Family

This Mother's Day, don't forget those who desperately want to be a mum but can't

Blogger CarlyMarie explains why bereaved mothers shouldn't be forgotten in the celebrations.

By Cat Rodie

It’s one week until Mother’s Day and families around the country are preparing to celebrate. Restaurants have been booked for fancy lunches, provisions purchased for breakfasts in bed, and high-street retailers are at fever pitch.

But for women who have lost a child, suffered miscarriages or struggled to conceive, Mother’s Day can be a bit of a slap in the face.

In fact, for bereaved mothers, Mother’s Day can be one of the hardest days of the year. As Perth blogger CarlyMarie explains:

“If you have experienced the death of one or more of your children, struggled to conceive a child or are unable to fall pregnant at all, Mother’s Day can often bring up feelings of isolation, unworthiness, pain and sadness,” she says.

With this in mind, CarlyMarie has created Bereaved Mother’s Day - a special day that acknowledges “all true mothers.”

Bereaved mother and Sands parent supporter Anne Altamore told The Weekly Online that she is in support of the idea. Sadly, Anne had a miscarriage and lost her twins.

“Losing a child is complicated - it is the loss of a future, of milestones never celebrated, and can be very isolating. Bereaved Mother's Day helps make us feel less alone and provides the opportunity and, dare I say it, even permission to join in solidarity with others like us and find encouragement and support,” she explains.

Anne believes that Bereaved Mother’s Day also helps to raise awareness of the bittersweet nature of Mother’s Day.

“Mother’s Day is a day to celebrate and honour mothers. And Bereaved Mother’s Day is a day to acknowledge and validate the losses that losing a child brings and provide support to bereaved mothers,” she says.

While Bereaved Mother’s Day might sound like something for an unfortunate few, there are actually thousands of bereaved mothers in Australia. Sands estimate that one in four pregnancies (103,000) ends in miscarriage in Australia each year, and approximately 3,000 babies are either stillborn or die in the first 28 days after birth.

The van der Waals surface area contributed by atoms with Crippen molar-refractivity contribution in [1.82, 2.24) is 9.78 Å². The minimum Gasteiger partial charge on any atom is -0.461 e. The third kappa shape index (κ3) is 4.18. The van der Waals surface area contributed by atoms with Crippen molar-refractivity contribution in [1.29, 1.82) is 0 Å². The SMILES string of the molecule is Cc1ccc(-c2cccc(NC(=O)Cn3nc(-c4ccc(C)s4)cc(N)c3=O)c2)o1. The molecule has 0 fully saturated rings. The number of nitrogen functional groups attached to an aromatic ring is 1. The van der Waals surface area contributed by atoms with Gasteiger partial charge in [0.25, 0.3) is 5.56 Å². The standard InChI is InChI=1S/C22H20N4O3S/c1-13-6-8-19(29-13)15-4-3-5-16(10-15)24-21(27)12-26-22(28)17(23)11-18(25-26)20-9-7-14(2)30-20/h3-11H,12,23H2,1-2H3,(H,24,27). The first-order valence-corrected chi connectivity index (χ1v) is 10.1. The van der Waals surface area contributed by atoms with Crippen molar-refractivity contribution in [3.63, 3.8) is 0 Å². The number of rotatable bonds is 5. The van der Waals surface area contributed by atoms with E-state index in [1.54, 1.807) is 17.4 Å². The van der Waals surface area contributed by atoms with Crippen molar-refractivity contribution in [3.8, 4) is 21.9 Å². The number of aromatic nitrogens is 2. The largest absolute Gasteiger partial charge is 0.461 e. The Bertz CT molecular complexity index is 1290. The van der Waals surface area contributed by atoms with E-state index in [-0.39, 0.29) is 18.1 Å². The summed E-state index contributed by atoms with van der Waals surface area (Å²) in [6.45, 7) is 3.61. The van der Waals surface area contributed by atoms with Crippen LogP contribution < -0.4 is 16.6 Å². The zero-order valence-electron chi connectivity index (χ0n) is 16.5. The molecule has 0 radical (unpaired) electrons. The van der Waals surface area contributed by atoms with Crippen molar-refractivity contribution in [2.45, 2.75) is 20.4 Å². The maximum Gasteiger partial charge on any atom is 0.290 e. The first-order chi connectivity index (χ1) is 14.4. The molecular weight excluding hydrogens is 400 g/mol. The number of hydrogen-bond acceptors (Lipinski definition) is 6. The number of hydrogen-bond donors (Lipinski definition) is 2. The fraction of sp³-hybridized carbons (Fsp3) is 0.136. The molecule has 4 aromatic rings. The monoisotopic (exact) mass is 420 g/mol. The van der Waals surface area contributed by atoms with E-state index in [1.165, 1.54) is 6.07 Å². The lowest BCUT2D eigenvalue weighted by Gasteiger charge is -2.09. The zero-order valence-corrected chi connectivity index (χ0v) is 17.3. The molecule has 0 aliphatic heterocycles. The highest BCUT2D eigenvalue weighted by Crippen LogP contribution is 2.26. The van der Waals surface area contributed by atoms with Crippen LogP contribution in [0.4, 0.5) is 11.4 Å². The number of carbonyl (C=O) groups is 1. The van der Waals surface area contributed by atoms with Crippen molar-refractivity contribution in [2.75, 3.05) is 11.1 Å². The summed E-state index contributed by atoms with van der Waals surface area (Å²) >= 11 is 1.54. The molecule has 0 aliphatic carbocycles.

However, pregnancy loss and stillbirth are often thought of as taboo subjects and swept under the carpet. Anne says that this is because people feel uncomfortable talking about it or simply don’t know what to say.

Anne’s advice is to reach out to bereaved mothers who may be experiencing intense grief.

“Being kind and respectful to the mother no matter at which stage she lost her child will be a source of comfort,” she says.

Sands have organised a number of events around the country to mark Bereaved Mother’s Day such as memorial services, afternoon teas and a bubble-blowing gathering where mothers will meet to blow bubbles in memory of their children.

As for Anne, she says that she will be spending Bereaved Mother’s Day on the phones at Sands offering support and comfort to anyone that wants to talk.

“My journey to integrating my losses and moving forward has had a strong focus on renewal and finding meaning,” she says.

“That makes my life a tribute to my twins.”

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